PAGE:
4.14 – The material reality of an object is due to the unique transformative interactions (between the primary forces of nature).

परिणामैकत्वात् वस्तुतत्त्वम् ॥१४॥

parinama ekatvat vastu tattvam

  • parinama – change; consequence; fruit; result; effect; transformation
  • ekatvat – oneness; singular; unique
  • vastu – object; thing; truth; fact
  • tattvam – principle; essence

4.15 – The same object is perceived differently because of the different pathways of consciousness of those perceiving it.

वस्तुसाम्ये चित्तभेदात्तयोर्विभक्तः पन्थाः ॥१५॥

vastu samye chitta bhedat tayoh vibhaktah panthah

  • vastu – object; thing; truth; fact
  • samye – same; identical; equal
  • chitta – consciousness; field of consciousness; reflecting; mind; thought
  • bhedat – separating; removing; division; diverse
  • tayoh – of both; of the two
  • vibhaktah – separated by
  • panthah – path; way

4.16 – An object is not dependent upon the consciousness of the one perceiving it. Otherwise, what would become of the object when it wasn’t being perceived?

न चैकचित्ततन्त्रं चेद्वस्तु तदप्रमाणकं तदा किं स्यात् ॥१६॥

na cha eka chitta tantram ched vastu tat pramanakam tada kim syat

  • na – no; not
  • cha – and; also; both
  • eka – one
  • chitta – consciousness; field of consciousness; reflecting; mind; thought
  • tantram – dependence; a thread
  • ched – if; if so
  • vastu – object; thing; truth; fact
  • tat – that
  • pramanakam – accurate knowing; valid proof; evidence
  • tada – then
  • kim – what
  • syat – becomes; would become

4.17 – The pathways in consciousness, created by desires and conditionings, determine whether or not one perceives an object.

तदुपरागापेक्षित्वात् चित्तस्य वस्तुज्ञाताज्ञातं ॥१७॥

tad uparaga apeksitvat chittasya vastu jnata ajnatam

  • tad – that
  • uparaga – coloring; affecting; conditioning
  • apeksitvat – looked for; desired; wished for
  • chittasya – of consciousness
  • vastu – object; thing; truth; fact
  • jnata – perceived; known; comprehended
  • ajnatam – not perceived; unknown; not comprehended

4.18 – Changes in consciousness are always known to the superior, changeless Self.

सदाज्ञाताः चित्तव्र्त्तयः तत्प्रभोः पुरुषस्यापरिणामित्वात् ॥१८॥

sada jnatah chitta vrittayah tat prabhu purusasya aparinamitvat

  • sada – always; eternally; continually
  • jnatah – perceived; known; comprehended
  • chitta – consciousness; field of consciousness; reflecting; mind; thought
  • vrittayah – “the vrittis are”; vrittis = changes; fluctuations, modifications; activities, movements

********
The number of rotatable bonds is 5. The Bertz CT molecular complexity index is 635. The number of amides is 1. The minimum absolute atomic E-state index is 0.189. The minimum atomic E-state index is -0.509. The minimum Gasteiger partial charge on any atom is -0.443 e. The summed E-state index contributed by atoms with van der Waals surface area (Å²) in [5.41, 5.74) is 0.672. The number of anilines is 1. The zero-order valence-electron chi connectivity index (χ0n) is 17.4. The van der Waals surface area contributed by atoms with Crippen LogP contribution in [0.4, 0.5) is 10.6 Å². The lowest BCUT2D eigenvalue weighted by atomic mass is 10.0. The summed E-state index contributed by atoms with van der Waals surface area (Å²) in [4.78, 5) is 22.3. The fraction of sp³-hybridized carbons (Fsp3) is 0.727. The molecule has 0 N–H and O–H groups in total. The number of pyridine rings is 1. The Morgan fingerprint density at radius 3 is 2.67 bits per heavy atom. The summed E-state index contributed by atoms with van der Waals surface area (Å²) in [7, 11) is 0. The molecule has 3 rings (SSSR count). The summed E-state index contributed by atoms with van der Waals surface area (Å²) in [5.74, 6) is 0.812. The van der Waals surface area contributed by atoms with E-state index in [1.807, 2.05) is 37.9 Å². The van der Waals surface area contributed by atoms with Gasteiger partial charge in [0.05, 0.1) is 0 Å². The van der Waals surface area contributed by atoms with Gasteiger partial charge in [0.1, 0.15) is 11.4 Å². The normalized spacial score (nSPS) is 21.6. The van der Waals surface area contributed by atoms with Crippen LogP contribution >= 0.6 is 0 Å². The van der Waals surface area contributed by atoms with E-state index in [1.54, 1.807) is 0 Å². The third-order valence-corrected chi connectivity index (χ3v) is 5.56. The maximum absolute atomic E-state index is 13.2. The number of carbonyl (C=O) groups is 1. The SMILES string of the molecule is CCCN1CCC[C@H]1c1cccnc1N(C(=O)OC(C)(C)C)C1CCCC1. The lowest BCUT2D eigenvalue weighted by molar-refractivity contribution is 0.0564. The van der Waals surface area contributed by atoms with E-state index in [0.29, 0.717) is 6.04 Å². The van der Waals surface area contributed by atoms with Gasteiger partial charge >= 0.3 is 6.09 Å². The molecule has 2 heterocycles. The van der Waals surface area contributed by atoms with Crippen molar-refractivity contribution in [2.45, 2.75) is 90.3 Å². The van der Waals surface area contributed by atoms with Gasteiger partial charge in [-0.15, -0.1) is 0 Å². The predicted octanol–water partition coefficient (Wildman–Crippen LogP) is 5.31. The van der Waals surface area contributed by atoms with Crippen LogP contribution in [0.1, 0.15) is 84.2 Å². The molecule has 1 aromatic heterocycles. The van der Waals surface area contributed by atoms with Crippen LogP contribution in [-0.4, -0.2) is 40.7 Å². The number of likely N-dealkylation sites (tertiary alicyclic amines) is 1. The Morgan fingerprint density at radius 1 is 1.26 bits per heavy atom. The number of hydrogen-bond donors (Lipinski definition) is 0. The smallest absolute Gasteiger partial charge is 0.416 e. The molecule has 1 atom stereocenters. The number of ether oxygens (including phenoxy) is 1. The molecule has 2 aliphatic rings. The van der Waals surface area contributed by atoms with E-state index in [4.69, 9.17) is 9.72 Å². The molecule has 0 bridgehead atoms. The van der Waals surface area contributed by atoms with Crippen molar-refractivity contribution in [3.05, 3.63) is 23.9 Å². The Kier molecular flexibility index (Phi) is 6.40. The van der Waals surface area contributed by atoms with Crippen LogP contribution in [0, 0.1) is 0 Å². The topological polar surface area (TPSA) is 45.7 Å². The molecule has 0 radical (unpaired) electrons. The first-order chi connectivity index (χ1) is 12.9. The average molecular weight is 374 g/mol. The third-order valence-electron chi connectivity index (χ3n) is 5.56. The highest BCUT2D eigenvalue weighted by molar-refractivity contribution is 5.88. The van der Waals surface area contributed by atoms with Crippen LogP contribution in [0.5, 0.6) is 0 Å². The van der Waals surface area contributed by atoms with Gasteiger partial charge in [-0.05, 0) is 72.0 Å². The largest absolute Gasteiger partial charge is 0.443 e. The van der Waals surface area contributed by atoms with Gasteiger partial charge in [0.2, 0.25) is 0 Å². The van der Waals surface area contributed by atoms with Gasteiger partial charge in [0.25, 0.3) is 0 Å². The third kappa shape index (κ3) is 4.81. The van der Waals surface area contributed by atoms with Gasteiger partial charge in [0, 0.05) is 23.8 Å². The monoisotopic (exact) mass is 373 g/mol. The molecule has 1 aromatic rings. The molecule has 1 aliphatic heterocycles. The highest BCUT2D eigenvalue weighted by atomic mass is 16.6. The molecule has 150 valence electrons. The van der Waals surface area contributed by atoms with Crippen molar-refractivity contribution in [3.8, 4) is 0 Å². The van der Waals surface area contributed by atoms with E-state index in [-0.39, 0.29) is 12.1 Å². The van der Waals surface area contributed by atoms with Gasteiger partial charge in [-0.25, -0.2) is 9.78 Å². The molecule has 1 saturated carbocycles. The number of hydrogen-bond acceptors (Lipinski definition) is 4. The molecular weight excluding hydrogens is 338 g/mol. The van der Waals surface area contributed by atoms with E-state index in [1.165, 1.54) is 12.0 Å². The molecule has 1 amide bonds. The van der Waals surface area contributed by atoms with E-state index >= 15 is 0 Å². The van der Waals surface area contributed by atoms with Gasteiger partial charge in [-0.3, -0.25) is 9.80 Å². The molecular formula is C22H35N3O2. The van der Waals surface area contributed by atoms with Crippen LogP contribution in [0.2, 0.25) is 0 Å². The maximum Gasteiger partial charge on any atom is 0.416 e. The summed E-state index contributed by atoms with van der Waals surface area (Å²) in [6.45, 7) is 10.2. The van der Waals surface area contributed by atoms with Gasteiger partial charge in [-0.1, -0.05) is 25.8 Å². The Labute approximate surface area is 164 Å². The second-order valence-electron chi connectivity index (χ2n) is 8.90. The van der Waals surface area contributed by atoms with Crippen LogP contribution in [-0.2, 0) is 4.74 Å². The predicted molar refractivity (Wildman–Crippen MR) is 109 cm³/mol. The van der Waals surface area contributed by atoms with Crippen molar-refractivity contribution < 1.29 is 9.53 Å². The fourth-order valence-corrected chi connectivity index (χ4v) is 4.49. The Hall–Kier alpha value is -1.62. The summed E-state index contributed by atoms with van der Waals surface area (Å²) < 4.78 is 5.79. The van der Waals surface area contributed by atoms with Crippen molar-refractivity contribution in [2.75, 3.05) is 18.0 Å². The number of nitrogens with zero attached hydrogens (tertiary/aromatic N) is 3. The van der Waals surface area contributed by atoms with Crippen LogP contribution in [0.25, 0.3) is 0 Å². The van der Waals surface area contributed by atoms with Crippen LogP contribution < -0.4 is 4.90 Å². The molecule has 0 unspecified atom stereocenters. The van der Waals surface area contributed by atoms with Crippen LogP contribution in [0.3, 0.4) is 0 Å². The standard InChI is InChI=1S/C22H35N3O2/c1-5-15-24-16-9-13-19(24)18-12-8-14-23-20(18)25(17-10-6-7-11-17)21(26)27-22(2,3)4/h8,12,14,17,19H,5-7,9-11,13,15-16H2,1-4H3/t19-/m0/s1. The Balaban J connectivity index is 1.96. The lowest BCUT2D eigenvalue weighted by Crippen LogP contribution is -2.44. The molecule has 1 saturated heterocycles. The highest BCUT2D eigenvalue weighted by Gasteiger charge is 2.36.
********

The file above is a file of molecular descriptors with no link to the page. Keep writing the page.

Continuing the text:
• tat – that
  • prabhu – master; power over; superior
  • purusasya – of the soul, spirit or Self
  • aparinamitvat – changeless

Commentary on Sutras 4.14—4.18:

The entire universe, and all objects contained within it, are made from Mother Nature’s (prakriti’s) subtle cosmic particles. In contrast with some other philosophical systems, Patanjali’s worldview holds that nature is real. It is illusory but not an illusion.

Nature creates the world out of the energies of the three gunas. She blends and mixes those energies to create the vast variety of material phenomena.

Unlike a dream, the reality of objects is not dependent upon whether or not we are perceiving them. They will continue to exist if we look in the other direction.

Philosophers have debated these issues for millennia and will continue to do so far into the future. Does a tree falling in the forest make a sound if no one is around to hear it? Would the world exist if no sentient beings were alive within it? Such unanswerable questions can create confusion for the spiritual seeker and are best left for the scholars to battle out.

However, our philosophical perspective serves as a lens through which we view life and our purpose. For this reason, it’s important to clarify where we stand.

Here are a few examples of differing views:

  • The world is real, and God is unreal.
  • The world is unreal. Only God is real.
  • The world is unreal, and there is no God.
  • The world and God are real but forever separate.
  • The world and God are real and only
    appear to be separate. All is one.

These are oversimplifications, of course. The above ideas have many nuances and blends, and many others are left unmentioned.